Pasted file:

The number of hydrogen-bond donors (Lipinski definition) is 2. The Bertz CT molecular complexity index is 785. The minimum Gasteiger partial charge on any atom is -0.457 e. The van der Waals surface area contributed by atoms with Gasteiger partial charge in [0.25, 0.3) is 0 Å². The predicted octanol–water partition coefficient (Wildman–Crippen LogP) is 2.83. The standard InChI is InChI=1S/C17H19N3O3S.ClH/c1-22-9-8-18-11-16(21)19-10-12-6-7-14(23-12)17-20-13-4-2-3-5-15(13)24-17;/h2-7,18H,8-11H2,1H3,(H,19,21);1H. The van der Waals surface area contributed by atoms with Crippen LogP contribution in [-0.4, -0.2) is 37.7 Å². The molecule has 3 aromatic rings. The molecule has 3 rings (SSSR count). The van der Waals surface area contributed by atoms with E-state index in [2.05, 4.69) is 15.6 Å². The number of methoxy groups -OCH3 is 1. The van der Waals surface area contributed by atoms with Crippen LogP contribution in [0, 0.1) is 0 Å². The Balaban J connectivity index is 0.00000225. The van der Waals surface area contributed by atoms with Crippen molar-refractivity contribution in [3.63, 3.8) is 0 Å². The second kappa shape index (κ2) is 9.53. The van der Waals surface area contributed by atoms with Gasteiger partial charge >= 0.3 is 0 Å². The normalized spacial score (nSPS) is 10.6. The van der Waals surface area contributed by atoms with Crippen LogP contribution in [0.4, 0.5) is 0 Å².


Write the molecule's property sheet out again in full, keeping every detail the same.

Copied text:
The number of hydrogen-bond donors (Lipinski definition) is 2. The Bertz CT molecular complexity index is 785. The minimum Gasteiger partial charge on any atom is -0.457 e. The van der Waals surface area contributed by atoms with Gasteiger partial charge in [0.25, 0.3) is 0 Å². The predicted octanol–water partition coefficient (Wildman–Crippen LogP) is 2.83. The standard InChI is InChI=1S/C17H19N3O3S.ClH/c1-22-9-8-18-11-16(21)19-10-12-6-7-14(23-12)17-20-13-4-2-3-5-15(13)24-17;/h2-7,18H,8-11H2,1H3,(H,19,21);1H. The van der Waals surface area contributed by atoms with Crippen LogP contribution in [-0.4, -0.2) is 37.7 Å². The molecule has 3 aromatic rings. The molecule has 3 rings (SSSR count). The van der Waals surface area contributed by atoms with E-state index in [2.05, 4.69) is 15.6 Å². The number of methoxy groups -OCH3 is 1. The van der Waals surface area contributed by atoms with Crippen LogP contribution in [0, 0.1) is 0 Å². The Balaban J connectivity index is 0.00000225. The van der Waals surface area contributed by atoms with Crippen molar-refractivity contribution in [3.63, 3.8) is 0 Å². The second kappa shape index (κ2) is 9.53. The van der Waals surface area contributed by atoms with Gasteiger partial charge >= 0.3 is 0 Å². The normalized spacial score (nSPS) is 10.6. The van der Waals surface area contributed by atoms with Crippen LogP contribution in [0.4, 0.5) is 0 Å².